> m[c(FALSE,TRUE,TRUE),] [,1] [,2] [,3] [1,] 2 1 0 [2,] 3 1 1 >
Now (for the punchline) try to select just the middle row of the matrix.
> m[c(FALSE,TRUE,FALSE),]  2 1 0
Notice that once again (and without warning) the result is subtly different. I admit that it seems paranoid to worry about such small differences- but when you are debugging a system that should work these are exactly the killing mistakes you are looking for. In this case the problem is pretty bad. See what happens if you tried to ask for the dimension of each of these differing returns:
> dim(m[c(FALSE,TRUE,TRUE),])  2 3 > dim(m[c(FALSE,TRUE,FALSE),]) NULL
The first case works fine (reports 2 rows and 3 columns). The second case returns “NULL” (instead of 1 row and 3 columns). In R NULL is sometimes used as an error-value (instead of throwing an exception) and this value will poison any further conditions or calculations it is involved in. The main way to deal with the arbitrary introduction of such NULLs is the incredibly tedious uncertain defensive coding practices that we argue against in Postel’s Law: Not Sure Who To Be Angry With. Such code weakens both programs and programmers.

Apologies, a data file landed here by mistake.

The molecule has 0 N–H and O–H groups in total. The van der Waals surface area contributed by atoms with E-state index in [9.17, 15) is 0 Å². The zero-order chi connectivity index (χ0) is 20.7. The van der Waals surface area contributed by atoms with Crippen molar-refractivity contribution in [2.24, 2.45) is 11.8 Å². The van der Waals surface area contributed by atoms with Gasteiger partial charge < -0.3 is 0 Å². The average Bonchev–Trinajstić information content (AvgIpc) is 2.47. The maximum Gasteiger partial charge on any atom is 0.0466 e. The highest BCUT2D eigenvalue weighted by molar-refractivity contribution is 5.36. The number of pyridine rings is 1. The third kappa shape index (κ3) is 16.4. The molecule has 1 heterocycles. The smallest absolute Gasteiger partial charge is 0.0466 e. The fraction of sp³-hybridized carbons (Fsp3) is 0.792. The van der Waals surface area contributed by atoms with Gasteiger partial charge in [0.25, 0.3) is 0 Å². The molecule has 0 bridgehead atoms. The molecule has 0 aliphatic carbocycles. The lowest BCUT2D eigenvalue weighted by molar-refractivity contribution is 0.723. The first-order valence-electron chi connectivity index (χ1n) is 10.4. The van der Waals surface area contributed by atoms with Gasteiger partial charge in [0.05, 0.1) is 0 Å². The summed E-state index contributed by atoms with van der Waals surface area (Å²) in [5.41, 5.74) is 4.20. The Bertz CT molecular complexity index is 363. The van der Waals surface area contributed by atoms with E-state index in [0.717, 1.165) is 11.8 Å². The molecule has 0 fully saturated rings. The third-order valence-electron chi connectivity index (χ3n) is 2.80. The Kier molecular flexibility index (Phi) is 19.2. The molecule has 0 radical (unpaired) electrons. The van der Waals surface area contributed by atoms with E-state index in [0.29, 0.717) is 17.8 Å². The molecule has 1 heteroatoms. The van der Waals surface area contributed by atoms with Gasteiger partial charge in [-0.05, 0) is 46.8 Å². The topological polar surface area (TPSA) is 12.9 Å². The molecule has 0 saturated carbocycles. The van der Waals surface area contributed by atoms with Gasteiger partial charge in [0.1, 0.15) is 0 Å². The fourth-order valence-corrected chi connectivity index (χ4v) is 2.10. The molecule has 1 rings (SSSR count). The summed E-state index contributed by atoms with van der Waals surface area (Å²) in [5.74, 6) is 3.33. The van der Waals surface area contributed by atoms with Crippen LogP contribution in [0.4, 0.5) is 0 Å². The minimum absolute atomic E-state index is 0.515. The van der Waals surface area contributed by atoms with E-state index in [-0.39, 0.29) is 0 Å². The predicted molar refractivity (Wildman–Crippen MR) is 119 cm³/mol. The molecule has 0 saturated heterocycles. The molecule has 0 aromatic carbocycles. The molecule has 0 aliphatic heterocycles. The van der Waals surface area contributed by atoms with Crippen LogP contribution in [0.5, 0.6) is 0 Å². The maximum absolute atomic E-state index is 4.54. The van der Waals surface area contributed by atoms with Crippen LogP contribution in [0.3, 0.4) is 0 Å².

But what is going on in this example? Once again we use the “class()” method to inspect the subtly different results.
> class(m[c(FALSE,TRUE,TRUE),])  "matrix" > class(m[c(FALSE,TRUE,FALSE),])  "numeric"
The result is disappointing. For a two-row select R returns a matrix (what we would expect). For a single-row select R does us the “favor” of converting the result into a vector. This is a disaster. A single row matrix is similar to a vector, but even R itself does not support the same set of operations and outcomes on vectors as it does on matrices (for example the failure of the “dim()” method). It is not safe to further calculate with these results (without by-hand converting the result back to a single row matrix which R can in fact represent). In my case this created crashing bugs deep in a long running analysis (and was hard to diagnose as the bug was in an “innocent operation” not in a “risky calculation”).
All of this has to violate John Chambers’ “Prime Directive” for data: “an obligation on all creators of software to program in such a way that the computations can be understood and trusted.” Chambers’ opinion being relevant as he is the author of the S language (of which R is an open source re-implementation). We continue to recommend R, but we also recommend being exceptionally careful when using it (which unfortunately adds time to projects).
Data Scientist and trainer at Win Vector LLC. One of the authors of Practical Data Science with R.